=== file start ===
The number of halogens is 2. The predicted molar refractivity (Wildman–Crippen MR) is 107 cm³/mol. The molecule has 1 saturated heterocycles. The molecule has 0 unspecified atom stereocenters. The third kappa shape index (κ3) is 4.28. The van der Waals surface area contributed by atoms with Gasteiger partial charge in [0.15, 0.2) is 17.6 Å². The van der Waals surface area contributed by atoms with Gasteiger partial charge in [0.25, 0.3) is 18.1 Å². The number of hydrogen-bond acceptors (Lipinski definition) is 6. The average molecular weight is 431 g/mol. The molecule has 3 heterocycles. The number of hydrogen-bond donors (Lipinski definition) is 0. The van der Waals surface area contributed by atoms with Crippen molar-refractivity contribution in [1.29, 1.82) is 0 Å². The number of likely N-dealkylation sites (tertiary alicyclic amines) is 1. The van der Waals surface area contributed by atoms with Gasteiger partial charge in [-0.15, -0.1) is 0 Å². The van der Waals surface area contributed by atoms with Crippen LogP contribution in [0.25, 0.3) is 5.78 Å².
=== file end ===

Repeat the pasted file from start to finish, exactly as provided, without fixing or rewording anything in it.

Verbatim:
The number of halogens is 2. The predicted molar refractivity (Wildman–Crippen MR) is 107 cm³/mol. The molecule has 1 saturated heterocycles. The molecule has 0 unspecified atom stereocenters. The third kappa shape index (κ3) is 4.28. The van der Waals surface area contributed by atoms with Gasteiger partial charge in [0.15, 0.2) is 17.6 Å². The van der Waals surface area contributed by atoms with Gasteiger partial charge in [0.25, 0.3) is 18.1 Å². The number of hydrogen-bond acceptors (Lipinski definition) is 6. The average molecular weight is 431 g/mol. The molecule has 3 heterocycles. The number of hydrogen-bond donors (Lipinski definition) is 0. The van der Waals surface area contributed by atoms with Crippen molar-refractivity contribution in [1.29, 1.82) is 0 Å². The number of likely N-dealkylation sites (tertiary alicyclic amines) is 1. The van der Waals surface area contributed by atoms with Gasteiger partial charge in [-0.15, -0.1) is 0 Å². The van der Waals surface area contributed by atoms with Crippen LogP contribution in [0.25, 0.3) is 5.78 Å².